(Updated May 12, 2015)
Is Windows 8 or 8.1 driving you nuts? Then the first thing you should do is install
Classic Shell, to get back your Windows Start Button. It is free, open-source,
Second, remember: The Windows Key Is My Friend. After you've installed Classic
Shell, pressing the Windows Key will return you to the regular Windows Desktop,
even when there's no obvious way to get there. (Alt-F4 to "close" is also worth
An annoying Windows 8 & 8.1 feature is Microsoft's heavy-handed effort to coerce
users into using “Microsoft accounts” (email addresses) for logging into Windows.
To avoid that, and use a traditional, simple “local account,” instead, follow these
instructions while setting up Windows 8 or 8.1 (or these instructions for Windows 10
A major defect of Windows 8 and later versions is that they won't run Microsoft Office
2003 or MS Office XP (2002). Also, Microsoft Office Starter Edition (which was
free with Windows 7), doesn't come with Windows 8.
Fortunately, there are several good free alternatives. The best ones are probably
OpenOffice, LibreOffice (which is very similar to OpenOffice), and Kingsoft Office
(a/k/a "WPS Office"), but there are several other alternatives available, too.
Here's a direct download link for Kingsoft Office 188.8.131.5250:
If all you need is word processing (no spreadsheets, etc.), you might like the free,
open-source AbiWord word processor. It's a bit dated, but it is very robust, and
I've seen it recover a .doc file which was too damaged for Microsoft Word, itself,
to handle. Or, for simple word processing, try WordPad (which comes with Windows).
(Note: you don't have to pick just one. I installed & use four: Kingsoft Office, OpenOffice,
AbiWord, and genuine Microsoft Office.)
Other good, free tools can be found at the indispensible ninite.com site.
(Updated May 13, 2015)
Q: Microsoft has terminated support for Windows XP. Do I need to replace my
Windows XP computer, or upgrade the operating system?
A: No. It's not an emergency, anyhow.
Many XP computers are old and slow, and overdue for replacement. (I can help you
pick a good replacement, if you wish.) But if your computer is still running well, then
there's no immediate need to replace it.
Microsoft is no longer supplying fixes for Windows XP, but there's no immediate need
to replace the Windows XP operating system, either. Most computers which run XP
are not good candidates for upgrading to a newer version of Windows, anyhow.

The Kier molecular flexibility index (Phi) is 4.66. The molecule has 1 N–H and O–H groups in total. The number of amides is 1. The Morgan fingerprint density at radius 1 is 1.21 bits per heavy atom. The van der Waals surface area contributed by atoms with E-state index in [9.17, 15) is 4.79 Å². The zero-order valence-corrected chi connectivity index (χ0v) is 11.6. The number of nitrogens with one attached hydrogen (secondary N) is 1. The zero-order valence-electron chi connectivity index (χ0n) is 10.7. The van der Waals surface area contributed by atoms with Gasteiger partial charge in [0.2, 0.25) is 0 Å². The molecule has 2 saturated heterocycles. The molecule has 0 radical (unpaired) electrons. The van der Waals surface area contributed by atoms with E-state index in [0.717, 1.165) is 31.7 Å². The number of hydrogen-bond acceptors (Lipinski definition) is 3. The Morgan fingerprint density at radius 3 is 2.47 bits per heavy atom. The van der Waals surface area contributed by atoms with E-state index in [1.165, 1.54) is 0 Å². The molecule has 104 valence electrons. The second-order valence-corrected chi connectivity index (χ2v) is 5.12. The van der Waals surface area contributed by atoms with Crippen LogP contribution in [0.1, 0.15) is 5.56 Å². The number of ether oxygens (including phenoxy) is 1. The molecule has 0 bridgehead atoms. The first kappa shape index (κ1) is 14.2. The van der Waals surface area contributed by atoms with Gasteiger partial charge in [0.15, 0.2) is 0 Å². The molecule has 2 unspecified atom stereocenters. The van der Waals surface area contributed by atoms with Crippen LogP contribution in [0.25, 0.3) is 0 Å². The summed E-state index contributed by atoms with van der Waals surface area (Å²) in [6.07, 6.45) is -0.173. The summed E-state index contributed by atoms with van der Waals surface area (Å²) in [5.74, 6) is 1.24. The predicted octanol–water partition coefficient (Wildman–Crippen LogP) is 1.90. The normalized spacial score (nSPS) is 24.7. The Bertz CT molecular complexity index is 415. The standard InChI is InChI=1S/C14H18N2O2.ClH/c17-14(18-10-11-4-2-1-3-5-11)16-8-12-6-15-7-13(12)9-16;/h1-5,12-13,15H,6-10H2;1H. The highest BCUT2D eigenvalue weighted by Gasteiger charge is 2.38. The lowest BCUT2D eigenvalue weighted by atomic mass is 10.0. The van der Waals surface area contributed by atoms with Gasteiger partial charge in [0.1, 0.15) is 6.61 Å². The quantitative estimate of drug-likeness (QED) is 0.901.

However, if you use Microsoft Security Essentials ("MSE") for virus protection, you
should uninstall it and replace it with one of the free alternatives.
Microsoft promised MSE would still work through July 14, 2015. Here's the announcement:
Unfortunately, that was a "half truth." Despite Microsoft's promise, MSE is now displaying
a deceptive red "at risk" indicator on Windows XP computers, which masks its indication
of whether it has detected any real threats.
So I think it's best to uninstall MSE and replace it with one of the free alternatives. The
deadline to do so is July 15, 2015, but it's probably better to do it sooner, if for no other
reason than to get rid of the red "at risk" warning. So here's how to do it:
1. Go to: Start -> Control Panel -> Add and Remove Programs
2. Right-click on "Microsoft Security Essentials"
3. Left-click on uninstall, and uninstall Microsoft Security Essentials.
5(a). Using Internet Explorer, go to http://www.ninite.com/
6(a). Check either Avast or Avira (but not both!).
7(a). Scroll down, click the big "download installer" button, and run the downloaded
"installer" file. That should install your new antivirus program (either Avast or Avira).
5(b). Download and install Panda Free Antivirus, Ad-Aware Free Antivirus, or
BitDefender Free Edition.
Note that the order is important. You should never have two main antivirus programs on
your computer at once, so be sure to uninstall MSE before you install Avast, Avira, Panda,
Ad-Aware, or BitDefender.
(January 31, 2013)
To check your home network's router for the UPnP security flaw, use the
"Scan My Router" button on the Rapid7 Router Security Check web page.
Bob Rankin has more info here.
Steve Gibson's "Unplug-N-Pray" tool is handy for disabling UPnP on your
Windows computer, though it won't solve router vulnerabilities.
(This guy can.)http://www.youtube.com/watch?v=AW1Hj4eSlIA#t=26s